EconPapers    
Economics at your fingertips  
 

Does Social Capital Matter? A Study of Hit-and-Run in US Counties

Stefano Castriota (), Sandro Rondinella () and Mirco Tonin ()
Additional contact information
Stefano Castriota: University of Pisa
Sandro Rondinella: University of Naples Federico II
Mirco Tonin: Free University of Bozen/Bolzano

No 15212, IZA Discussion Papers from Institute of Labor Economics (IZA)

Abstract: We investigate the relationship between social capital and the decision to flee after a fatal road accident. This event is unplanned, and the decision is taken under great emotional distress and time pressure, thus providing a test of whether social capital matters for behaviour in extreme conditions. We merge data from the universe of fatality accidents involving pedestrians in the US over the period 2000–2018 with a unique dataset on social capital measures at the county level. Using within-state-year variation, our results show that one standard deviation increase in social capital is associated with a reduction in the probability of hit-and-run of around 10.5%. The causal interpretation of this evidence is supported by a number of falsification tests based on differences in social capital endowment between the county where the accident occurs and the county where the driver resides, as well as by the IV approach proposed by Lewbel (2012). Our findings show the importance of social capital in a new context, suggesting a broad impact on pro-social behaviour and adding to the positive returns of promoting civic norms.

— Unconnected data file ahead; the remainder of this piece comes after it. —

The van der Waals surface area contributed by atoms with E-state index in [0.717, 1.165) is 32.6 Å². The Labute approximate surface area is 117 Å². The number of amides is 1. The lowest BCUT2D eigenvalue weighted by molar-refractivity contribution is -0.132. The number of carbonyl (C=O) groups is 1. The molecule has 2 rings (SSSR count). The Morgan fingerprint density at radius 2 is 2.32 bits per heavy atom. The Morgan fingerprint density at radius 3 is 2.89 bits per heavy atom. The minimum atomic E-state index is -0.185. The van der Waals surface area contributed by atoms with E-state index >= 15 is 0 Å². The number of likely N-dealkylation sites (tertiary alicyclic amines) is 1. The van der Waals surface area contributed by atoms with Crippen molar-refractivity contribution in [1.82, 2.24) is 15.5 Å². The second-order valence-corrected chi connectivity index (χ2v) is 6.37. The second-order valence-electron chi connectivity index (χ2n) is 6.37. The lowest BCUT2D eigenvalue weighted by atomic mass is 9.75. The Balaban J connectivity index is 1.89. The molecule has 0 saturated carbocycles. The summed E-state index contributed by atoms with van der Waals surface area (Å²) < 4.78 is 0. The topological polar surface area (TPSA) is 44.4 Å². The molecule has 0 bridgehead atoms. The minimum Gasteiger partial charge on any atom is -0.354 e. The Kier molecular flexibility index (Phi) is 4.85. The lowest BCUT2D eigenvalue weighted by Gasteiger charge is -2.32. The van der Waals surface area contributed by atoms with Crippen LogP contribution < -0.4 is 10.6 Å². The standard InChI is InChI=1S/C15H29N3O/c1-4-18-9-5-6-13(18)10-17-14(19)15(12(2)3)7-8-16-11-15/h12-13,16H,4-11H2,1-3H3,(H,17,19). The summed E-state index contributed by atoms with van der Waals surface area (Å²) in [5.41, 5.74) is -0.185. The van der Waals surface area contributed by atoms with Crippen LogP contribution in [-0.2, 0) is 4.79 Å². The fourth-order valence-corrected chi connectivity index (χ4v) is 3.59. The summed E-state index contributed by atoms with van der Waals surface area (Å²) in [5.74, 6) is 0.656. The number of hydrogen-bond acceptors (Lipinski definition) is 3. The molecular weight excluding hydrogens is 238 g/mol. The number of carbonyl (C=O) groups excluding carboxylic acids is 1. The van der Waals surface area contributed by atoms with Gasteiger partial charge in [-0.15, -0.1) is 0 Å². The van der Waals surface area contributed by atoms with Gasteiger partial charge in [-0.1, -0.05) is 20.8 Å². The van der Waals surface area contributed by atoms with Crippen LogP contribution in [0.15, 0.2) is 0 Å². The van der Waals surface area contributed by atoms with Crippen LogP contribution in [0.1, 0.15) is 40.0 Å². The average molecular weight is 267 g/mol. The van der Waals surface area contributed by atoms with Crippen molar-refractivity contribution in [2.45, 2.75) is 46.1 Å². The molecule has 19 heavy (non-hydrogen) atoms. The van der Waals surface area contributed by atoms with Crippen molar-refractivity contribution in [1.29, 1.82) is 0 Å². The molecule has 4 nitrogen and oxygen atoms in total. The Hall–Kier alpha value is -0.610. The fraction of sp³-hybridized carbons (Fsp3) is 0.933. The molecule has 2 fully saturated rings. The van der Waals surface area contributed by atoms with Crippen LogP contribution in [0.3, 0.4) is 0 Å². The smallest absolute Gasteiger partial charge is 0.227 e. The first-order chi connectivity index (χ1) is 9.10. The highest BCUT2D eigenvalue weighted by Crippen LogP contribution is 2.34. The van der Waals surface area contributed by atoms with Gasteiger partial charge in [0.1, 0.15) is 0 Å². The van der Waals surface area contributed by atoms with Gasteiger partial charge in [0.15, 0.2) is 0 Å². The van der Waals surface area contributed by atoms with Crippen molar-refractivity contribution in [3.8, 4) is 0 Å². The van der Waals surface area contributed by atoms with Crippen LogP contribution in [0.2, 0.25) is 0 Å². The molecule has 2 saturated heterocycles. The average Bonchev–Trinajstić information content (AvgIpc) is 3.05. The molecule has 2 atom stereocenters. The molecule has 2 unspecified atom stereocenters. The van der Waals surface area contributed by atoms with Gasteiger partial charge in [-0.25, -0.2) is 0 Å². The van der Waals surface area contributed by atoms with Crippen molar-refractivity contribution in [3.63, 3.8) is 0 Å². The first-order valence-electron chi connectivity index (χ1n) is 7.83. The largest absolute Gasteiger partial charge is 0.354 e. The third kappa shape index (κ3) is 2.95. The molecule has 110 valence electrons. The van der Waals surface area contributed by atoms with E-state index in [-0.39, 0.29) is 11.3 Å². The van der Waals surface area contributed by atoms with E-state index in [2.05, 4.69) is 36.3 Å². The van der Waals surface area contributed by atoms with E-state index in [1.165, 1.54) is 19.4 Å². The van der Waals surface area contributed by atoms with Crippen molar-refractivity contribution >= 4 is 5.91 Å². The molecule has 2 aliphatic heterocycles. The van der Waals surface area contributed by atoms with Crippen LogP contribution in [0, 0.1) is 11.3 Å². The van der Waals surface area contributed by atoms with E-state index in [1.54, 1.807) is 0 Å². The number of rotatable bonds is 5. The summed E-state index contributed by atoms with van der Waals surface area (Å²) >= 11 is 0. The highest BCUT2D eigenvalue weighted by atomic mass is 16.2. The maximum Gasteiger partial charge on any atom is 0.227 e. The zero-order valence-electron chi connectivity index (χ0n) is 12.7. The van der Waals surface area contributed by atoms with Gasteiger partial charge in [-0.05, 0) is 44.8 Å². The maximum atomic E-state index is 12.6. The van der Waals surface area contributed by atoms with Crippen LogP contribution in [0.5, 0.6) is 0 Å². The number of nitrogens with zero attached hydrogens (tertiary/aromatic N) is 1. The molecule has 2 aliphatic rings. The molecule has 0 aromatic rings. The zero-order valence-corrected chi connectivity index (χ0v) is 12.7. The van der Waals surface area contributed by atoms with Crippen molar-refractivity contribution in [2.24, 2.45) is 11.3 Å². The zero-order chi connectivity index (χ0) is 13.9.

Keywords: hit-and-run; crime; social capital; road accidents (search for similar items in EconPapers)
JEL-codes: D91 K42 R41 Z13 (search for similar items in EconPapers)
Pages: 55 pages
Date: 2022-04
New Economics Papers: this item is included in nep-law
References: View references in EconPapers View complete reference list from CitEc
Citations: Track citations by RSS feed

Downloads: (external link)
https://docs.iza.org/dp15212.pdf (application/pdf)

Related works:
This item may be available elsewhere in EconPapers: Search for items with the same title.

Export reference: BibTeX RIS (EndNote, ProCite, RefMan) HTML/Text

Persistent link: https://EconPapers.repec.org/RePEc:iza:izadps:dp15212

Ordering information: This working paper can be ordered from
IZA, Margard Ody, P.O. Box 7240, D-53072 Bonn, Germany

Access Statistics for this paper

More papers in IZA Discussion Papers from Institute of Labor Economics (IZA) IZA, P.O. Box 7240, D-53072 Bonn, Germany. Contact information at EDIRC.
Bibliographic data for series maintained by Holger Hinte ().

 
Page updated 2022-09-22
Handle: RePEc:iza:izadps:dp15212